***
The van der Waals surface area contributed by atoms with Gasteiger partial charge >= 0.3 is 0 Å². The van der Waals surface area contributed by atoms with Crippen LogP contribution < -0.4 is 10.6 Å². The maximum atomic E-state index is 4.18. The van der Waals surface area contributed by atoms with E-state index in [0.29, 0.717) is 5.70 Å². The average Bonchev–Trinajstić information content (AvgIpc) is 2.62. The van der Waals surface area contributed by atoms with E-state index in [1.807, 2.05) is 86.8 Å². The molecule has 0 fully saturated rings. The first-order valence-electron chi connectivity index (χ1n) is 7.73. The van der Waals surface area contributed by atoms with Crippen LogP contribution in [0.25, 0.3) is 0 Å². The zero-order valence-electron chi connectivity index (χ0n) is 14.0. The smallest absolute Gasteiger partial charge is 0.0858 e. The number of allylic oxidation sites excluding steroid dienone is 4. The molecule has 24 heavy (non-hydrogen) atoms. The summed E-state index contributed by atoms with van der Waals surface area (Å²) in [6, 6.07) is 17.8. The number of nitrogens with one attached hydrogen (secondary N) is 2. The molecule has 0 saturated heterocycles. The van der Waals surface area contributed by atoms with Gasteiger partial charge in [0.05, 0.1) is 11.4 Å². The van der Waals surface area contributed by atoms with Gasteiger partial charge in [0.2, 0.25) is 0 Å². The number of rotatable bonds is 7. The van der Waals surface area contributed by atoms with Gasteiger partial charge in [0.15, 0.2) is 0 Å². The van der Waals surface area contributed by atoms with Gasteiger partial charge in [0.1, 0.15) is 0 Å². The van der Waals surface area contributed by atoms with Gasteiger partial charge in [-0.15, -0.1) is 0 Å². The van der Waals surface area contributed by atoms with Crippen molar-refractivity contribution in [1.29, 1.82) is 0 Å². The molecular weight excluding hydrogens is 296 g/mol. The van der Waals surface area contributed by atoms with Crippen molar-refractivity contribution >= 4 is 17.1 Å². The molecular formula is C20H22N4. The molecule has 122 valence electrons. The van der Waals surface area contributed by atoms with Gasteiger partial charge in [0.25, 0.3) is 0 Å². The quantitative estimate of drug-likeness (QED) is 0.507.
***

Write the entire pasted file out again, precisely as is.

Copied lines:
The van der Waals surface area contributed by atoms with Gasteiger partial charge >= 0.3 is 0 Å². The van der Waals surface area contributed by atoms with Crippen LogP contribution < -0.4 is 10.6 Å². The maximum atomic E-state index is 4.18. The van der Waals surface area contributed by atoms with E-state index in [0.29, 0.717) is 5.70 Å². The average Bonchev–Trinajstić information content (AvgIpc) is 2.62. The van der Waals surface area contributed by atoms with E-state index in [1.807, 2.05) is 86.8 Å². The molecule has 0 fully saturated rings. The first-order valence-electron chi connectivity index (χ1n) is 7.73. The van der Waals surface area contributed by atoms with Crippen LogP contribution in [0.25, 0.3) is 0 Å². The zero-order valence-electron chi connectivity index (χ0n) is 14.0. The smallest absolute Gasteiger partial charge is 0.0858 e. The number of allylic oxidation sites excluding steroid dienone is 4. The molecule has 24 heavy (non-hydrogen) atoms. The summed E-state index contributed by atoms with van der Waals surface area (Å²) in [6, 6.07) is 17.8. The number of nitrogens with one attached hydrogen (secondary N) is 2. The molecule has 0 saturated heterocycles. The van der Waals surface area contributed by atoms with Gasteiger partial charge in [0.05, 0.1) is 11.4 Å². The van der Waals surface area contributed by atoms with Gasteiger partial charge in [0.2, 0.25) is 0 Å². The number of rotatable bonds is 7. The van der Waals surface area contributed by atoms with Gasteiger partial charge in [0.15, 0.2) is 0 Å². The van der Waals surface area contributed by atoms with Gasteiger partial charge in [0.1, 0.15) is 0 Å². The van der Waals surface area contributed by atoms with Gasteiger partial charge in [-0.15, -0.1) is 0 Å². The van der Waals surface area contributed by atoms with Crippen molar-refractivity contribution in [1.29, 1.82) is 0 Å². The molecular weight excluding hydrogens is 296 g/mol. The van der Waals surface area contributed by atoms with Crippen molar-refractivity contribution >= 4 is 17.1 Å². The molecular formula is C20H22N4. The molecule has 122 valence electrons. The van der Waals surface area contributed by atoms with Gasteiger partial charge in [0.25, 0.3) is 0 Å². The quantitative estimate of drug-likeness (QED) is 0.507.